It Doesn’t Help to Think About it

He had just gotten off his 3:00 a.m. to 12:00 p.m. shift at the big box store where he works. “Capitalism, I try to stay away from that stuff,” he joked to me. “Well, no, there is no way of getting away from it,” he added, assuring me he was only kidding. The interviewee views capitalism as a way of life, with no escape, but he has an optimistic take for someone who feels overworked.

When asked how he would define capitalism, he took the “powers that be” approach. “It’s a bunch of rich guys who own stocks, and we all work under them.” I was intrigued by his response to the question, no words like “economics” or “system.” The interviewee sees capitalism as far beyond his control and in the hands of wealthy company owners.

I asked him how he feels about his job. He explained that he is generally content but added that things could be better. “Right now, I’m feeling discriminated against because I’m an old fart.” He is in his sixties and complained that he has spent twenty years working at the same company and feels his hard work has barely been recognized. “It’s better than other companies, I feel like we are compensated fairly well, but you’ll always feel underpaid.” He continued, telling me, “they tell you things like thank you or good job, and that’s nice and all but it’s just words.” He alluded to the idea that in a world where the dollar controls life– he would take a larger paycheck over kind sentiments.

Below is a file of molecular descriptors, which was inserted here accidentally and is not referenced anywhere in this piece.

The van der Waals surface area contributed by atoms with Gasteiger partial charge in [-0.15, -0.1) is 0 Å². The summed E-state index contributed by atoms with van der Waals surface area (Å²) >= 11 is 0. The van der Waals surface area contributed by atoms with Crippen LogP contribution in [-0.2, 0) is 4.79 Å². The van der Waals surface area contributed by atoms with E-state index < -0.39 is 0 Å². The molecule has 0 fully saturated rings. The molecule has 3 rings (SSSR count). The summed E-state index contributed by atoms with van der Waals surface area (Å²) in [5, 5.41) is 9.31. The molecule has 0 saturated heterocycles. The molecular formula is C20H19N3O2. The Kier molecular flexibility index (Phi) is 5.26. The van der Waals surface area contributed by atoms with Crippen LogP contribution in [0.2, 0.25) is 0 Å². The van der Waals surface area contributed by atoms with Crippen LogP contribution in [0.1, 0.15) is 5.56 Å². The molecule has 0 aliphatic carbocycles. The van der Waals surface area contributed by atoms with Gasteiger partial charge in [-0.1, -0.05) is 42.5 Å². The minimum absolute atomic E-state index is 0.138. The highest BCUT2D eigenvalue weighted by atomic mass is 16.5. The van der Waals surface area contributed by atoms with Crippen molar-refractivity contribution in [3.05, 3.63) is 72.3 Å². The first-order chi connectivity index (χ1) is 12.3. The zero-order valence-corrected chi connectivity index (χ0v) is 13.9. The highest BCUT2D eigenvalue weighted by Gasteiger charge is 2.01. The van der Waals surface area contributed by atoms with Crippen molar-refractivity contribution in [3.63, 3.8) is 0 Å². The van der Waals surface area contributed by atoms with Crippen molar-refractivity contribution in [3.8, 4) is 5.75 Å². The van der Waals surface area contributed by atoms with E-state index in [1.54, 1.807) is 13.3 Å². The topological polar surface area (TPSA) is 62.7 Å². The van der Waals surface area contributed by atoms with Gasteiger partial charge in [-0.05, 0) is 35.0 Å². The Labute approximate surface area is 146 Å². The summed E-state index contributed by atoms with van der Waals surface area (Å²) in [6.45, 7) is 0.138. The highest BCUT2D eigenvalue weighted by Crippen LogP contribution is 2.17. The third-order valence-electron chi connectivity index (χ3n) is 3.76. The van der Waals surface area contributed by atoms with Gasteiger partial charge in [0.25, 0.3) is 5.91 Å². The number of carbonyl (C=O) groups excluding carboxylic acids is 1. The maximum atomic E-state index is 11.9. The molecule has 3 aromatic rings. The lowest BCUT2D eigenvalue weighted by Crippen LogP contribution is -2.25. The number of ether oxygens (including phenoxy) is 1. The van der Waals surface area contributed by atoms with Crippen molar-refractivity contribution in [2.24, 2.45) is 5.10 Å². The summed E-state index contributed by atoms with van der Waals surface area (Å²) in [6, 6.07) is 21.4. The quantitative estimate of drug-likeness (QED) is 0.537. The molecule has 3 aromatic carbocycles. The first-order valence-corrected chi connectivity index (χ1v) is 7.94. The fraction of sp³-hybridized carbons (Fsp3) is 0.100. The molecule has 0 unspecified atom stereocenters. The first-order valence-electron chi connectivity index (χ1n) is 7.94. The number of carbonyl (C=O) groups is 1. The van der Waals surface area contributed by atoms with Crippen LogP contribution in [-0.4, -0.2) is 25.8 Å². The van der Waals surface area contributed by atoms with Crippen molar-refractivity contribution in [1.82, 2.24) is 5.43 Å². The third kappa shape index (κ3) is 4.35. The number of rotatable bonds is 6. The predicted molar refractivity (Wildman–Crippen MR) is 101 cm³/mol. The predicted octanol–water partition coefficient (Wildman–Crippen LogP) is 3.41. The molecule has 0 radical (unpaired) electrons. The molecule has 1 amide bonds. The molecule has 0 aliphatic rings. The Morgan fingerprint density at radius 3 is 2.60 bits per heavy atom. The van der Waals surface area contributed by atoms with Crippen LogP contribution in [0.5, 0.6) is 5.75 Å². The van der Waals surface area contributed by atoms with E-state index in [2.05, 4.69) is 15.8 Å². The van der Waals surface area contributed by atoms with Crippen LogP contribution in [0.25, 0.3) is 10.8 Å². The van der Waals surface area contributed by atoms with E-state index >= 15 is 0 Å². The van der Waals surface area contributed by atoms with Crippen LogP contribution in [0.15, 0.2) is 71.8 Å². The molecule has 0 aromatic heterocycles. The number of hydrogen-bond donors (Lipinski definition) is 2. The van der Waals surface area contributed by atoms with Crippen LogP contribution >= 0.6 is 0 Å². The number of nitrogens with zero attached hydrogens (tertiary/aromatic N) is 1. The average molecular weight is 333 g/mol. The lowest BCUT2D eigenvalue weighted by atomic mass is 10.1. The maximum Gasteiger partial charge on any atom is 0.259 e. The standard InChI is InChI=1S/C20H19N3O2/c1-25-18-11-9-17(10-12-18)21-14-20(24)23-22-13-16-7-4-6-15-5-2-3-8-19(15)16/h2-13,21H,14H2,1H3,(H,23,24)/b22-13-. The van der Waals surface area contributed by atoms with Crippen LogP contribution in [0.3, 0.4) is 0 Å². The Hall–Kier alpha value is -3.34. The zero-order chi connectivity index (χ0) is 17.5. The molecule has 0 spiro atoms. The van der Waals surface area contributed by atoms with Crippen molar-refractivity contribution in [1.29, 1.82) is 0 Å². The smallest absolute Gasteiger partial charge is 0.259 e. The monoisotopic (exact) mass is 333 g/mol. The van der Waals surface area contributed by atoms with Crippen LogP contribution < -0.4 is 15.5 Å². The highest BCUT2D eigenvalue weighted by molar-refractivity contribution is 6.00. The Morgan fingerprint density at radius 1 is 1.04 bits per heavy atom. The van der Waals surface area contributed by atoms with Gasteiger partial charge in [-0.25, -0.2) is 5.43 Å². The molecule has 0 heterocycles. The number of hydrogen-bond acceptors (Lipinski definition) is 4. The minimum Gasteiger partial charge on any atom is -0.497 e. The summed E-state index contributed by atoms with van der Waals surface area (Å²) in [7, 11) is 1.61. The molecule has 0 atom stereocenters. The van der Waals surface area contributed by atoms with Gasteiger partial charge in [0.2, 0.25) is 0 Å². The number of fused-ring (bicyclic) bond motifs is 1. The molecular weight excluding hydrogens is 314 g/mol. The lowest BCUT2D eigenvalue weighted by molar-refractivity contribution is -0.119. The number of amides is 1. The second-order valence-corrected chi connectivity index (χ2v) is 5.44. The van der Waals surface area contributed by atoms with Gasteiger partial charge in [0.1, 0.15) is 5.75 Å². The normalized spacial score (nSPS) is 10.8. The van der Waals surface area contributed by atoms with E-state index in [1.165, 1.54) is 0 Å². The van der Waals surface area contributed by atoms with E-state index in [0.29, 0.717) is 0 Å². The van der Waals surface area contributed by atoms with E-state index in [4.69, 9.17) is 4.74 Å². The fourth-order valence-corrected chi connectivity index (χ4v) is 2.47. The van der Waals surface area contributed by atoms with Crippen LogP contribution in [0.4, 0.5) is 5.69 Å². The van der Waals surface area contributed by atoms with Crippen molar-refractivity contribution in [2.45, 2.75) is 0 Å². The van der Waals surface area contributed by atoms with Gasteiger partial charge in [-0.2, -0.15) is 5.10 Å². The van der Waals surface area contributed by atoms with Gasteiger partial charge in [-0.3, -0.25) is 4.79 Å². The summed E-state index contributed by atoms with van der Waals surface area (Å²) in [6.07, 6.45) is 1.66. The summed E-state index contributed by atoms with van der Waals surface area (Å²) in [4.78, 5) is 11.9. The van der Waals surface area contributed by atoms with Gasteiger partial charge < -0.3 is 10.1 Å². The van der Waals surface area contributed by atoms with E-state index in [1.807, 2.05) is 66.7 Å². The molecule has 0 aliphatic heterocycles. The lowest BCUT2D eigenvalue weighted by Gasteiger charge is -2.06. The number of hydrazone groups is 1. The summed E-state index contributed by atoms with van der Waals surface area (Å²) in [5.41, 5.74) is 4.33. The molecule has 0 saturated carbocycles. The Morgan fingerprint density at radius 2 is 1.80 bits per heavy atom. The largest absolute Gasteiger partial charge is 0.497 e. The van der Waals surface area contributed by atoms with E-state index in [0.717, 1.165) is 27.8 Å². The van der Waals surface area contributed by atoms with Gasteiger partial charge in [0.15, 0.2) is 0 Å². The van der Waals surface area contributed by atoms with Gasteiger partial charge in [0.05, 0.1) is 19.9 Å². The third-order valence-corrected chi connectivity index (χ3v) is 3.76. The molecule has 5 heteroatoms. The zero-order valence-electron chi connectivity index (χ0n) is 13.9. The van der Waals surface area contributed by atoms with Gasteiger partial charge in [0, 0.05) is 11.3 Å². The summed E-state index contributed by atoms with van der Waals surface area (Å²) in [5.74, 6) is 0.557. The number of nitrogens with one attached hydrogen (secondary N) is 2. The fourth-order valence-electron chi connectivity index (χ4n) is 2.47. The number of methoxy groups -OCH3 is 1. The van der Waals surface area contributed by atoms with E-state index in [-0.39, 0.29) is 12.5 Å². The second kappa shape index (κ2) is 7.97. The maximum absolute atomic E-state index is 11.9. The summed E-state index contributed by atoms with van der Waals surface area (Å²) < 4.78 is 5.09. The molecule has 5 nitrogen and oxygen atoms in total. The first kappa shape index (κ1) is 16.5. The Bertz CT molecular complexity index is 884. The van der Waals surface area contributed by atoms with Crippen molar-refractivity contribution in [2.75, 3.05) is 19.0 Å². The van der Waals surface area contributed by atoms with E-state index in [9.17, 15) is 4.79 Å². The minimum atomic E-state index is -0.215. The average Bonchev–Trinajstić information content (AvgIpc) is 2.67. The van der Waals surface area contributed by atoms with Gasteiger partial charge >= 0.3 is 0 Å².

The interviewee sees faults in the company where he works, but he also expressed that he is thankful for his job and is glad it provides him with good health care. Though, our conversation took an unexpected turn when he added, “you know, we are not just living to be workers at some company.” Then he continued explaining, “I don’t know what the right system to live under is, I guess his system.” I was not sure who he meant when he said “his,” but then he added, “you know, it’s all in god’s hands, and you got to follow him, not the capitalism will.” I was not expecting this response, but I admired his optimism. Under a system that expects long working hours with little reward, religion can act as a coping mechanism.

The interviewee expressed that capitalism is a system that is far from his control, but he tries not to ponder on it too much. He also said that he does not like to focus much on politics either. He feels as if politicians often do not have the interests of the working-class in mind. “They don’t do us right,” he claimed, “people with a lot of money influence things, and they can manipulate it on you.” His thoughts on capitalism showed me that in a world where the dollar speaks, it is difficult to trust people, especially people with a lot of money. For him, religion provides escapism from a world where he feels like a cog in the machine and gives him a sense of hope and individualism.

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